Temple in Spain Temple Summer

Food in Spain

If I had gone to Rome for a month you wouldn’t have to guess what kind of food I have been eating. And if I had done a month in Japan it wouldn’t take a rocket scientist to deduce what kind of food I had been eating. However, I am in Spain and that may lead you to wonder what the heck I have been eating and drinking over here. When we were in Madrid the hotel had a continental breakfast. This included a very crusty roll, one pat of butter, one serving of jam, and some ham and cheese to put on the roll. We were offered coffee and orange juice and there was a selection of cereal with room temperature milk. I ate the roll with the butter and jam and skipped the ham and cheese. I also declined to try the cereal and milk. I like cereal with cold milk. With my host family the first day I was offered for breakfast hot cocoa with cookies and a sweet bread that comes prepackaged. I can’t really describe it except that it is almost like the texture of a Twinkie without a cream filling. I can’t remember what I said that had my host mom not serve so much sugar in the morning but recently I have been getting with my daily hot cocoa, a piece of what we would call French bread, and a very thin slice of cured ham. It is darker in color than the pale ham Americans eat on sandwiches. I come every day for lunch after school to a hot lunch. What a nice treat! Today we had rice with a few chunks of meat and a few green beans and peppers. Paella de carne. For the second course we had a thin piece of sauteed chicken breast with a really light coating of very fine bread crumbs. We had pork the other day in a similar manner with the pork sauteed with thin slices of garlic. I had french fries with two fried eggs on top yesterday for lunch. Both of my host parents went out on Sunday but my host mom left me a plate of hard boiled eggs stuffed with tuna and mayonnaise topped with the yolk crumbled through a fine mesh strainer. I have also had a fish empanada, which is basically a fish poptart, really. A thin pastry crust stuffed with fish. My mom bought that but has made a chorizo and cheese stuffed empanada from scratch. My first day for lunch we had garbanzo beans with a few vegetables. I don’t mean to sound like it wasn’t delicious I just don’t remember the exactly what else was in it.  I have had many dinners ,but my memory is clouded with the chorizo empanada which has been my favorite dish so far.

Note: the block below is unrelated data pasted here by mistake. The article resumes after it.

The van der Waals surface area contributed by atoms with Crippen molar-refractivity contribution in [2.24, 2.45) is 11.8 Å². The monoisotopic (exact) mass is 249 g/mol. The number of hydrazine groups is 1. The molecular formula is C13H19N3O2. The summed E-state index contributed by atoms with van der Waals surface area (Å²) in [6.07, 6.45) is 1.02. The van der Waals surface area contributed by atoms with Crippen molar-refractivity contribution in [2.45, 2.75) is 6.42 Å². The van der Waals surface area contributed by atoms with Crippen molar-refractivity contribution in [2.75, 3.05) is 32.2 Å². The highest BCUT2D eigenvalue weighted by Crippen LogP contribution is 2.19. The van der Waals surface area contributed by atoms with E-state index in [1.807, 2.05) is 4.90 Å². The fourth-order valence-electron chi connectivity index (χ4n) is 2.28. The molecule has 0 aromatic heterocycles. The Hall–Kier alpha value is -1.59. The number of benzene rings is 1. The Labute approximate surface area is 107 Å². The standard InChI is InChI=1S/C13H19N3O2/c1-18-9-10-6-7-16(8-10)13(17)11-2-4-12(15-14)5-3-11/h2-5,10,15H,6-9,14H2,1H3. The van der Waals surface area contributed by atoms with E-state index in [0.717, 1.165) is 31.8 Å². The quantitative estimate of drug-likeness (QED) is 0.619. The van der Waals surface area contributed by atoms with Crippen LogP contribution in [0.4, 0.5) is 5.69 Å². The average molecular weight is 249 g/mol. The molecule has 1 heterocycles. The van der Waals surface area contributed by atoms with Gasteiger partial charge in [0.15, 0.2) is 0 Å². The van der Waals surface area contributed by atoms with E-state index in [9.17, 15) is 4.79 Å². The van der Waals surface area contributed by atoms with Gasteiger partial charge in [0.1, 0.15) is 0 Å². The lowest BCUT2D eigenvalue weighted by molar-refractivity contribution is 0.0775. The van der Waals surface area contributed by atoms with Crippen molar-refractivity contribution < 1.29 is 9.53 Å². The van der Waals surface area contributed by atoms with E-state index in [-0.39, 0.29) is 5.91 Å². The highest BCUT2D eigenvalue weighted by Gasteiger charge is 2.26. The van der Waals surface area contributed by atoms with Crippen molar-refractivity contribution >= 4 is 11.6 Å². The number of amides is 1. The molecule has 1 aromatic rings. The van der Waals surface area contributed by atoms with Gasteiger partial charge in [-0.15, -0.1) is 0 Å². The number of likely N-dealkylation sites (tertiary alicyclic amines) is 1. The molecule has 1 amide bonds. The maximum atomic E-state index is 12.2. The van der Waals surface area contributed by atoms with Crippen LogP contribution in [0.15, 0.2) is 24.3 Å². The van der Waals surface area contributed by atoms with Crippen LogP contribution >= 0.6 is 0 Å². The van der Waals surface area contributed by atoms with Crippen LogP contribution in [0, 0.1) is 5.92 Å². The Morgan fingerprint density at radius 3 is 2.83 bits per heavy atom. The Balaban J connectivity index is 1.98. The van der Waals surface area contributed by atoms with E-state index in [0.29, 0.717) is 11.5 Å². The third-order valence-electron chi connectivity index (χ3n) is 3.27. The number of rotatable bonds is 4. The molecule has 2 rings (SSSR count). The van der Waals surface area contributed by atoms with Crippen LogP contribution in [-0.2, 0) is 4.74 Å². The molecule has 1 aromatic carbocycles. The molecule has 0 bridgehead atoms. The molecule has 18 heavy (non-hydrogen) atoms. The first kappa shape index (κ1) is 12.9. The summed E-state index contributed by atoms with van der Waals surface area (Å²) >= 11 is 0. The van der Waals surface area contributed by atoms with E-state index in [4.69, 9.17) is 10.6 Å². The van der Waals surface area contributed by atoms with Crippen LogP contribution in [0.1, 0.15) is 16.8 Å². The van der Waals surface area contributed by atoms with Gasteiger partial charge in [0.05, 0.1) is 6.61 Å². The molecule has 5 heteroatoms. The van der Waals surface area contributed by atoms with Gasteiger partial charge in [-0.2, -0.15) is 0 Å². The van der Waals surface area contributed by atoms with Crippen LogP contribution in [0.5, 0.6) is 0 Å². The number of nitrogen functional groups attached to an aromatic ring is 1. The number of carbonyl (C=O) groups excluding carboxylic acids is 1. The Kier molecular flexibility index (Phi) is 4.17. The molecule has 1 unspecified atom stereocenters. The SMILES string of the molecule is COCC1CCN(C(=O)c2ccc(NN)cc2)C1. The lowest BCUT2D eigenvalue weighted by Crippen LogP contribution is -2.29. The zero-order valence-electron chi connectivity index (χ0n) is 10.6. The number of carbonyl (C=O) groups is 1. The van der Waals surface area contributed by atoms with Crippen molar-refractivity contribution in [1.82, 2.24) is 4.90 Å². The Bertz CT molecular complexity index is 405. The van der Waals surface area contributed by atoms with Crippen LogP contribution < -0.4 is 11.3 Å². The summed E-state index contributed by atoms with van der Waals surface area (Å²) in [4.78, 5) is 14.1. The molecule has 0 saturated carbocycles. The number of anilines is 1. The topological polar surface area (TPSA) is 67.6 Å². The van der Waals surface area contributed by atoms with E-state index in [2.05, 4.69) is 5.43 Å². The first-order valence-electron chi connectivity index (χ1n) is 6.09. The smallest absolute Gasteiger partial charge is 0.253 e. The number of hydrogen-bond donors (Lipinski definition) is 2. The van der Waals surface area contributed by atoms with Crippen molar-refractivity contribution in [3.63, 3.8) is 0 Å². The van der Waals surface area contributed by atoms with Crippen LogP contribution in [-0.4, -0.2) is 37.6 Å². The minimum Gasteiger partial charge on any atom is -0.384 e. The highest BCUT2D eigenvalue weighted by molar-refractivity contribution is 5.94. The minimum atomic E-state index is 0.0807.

I have been enjoying the many different types of cured pork products available here in Spain.  Spain is sort of known for its wine. What I mean is that people know that wine is produced in Spain. France is known for its wine and Italy is starting to become less confusing but for many people, Spain’s wine classification system and the fact that Spanish wines have not been marketed as aggressively as Italian wines, Santa Margherita I’m talking about you, Spain is a dark hole of winely obfuscation. But I’m in Asturias, and Asturias is known for its Sidra. Sidra is an alcoholic beverage made from apples with a taste of apple cider vinegar. At least I’m guessing it tastes like apple cider vinegar because I’ve never tasted the stuff straight. There is a street in Oviedo filled with restaurants that serve sidra, and on any block all over the city you can find a restaurant with the sign Sidreria over it proudly announcing their Asturian heritage.


Hams and other pork products in a chacuterie.

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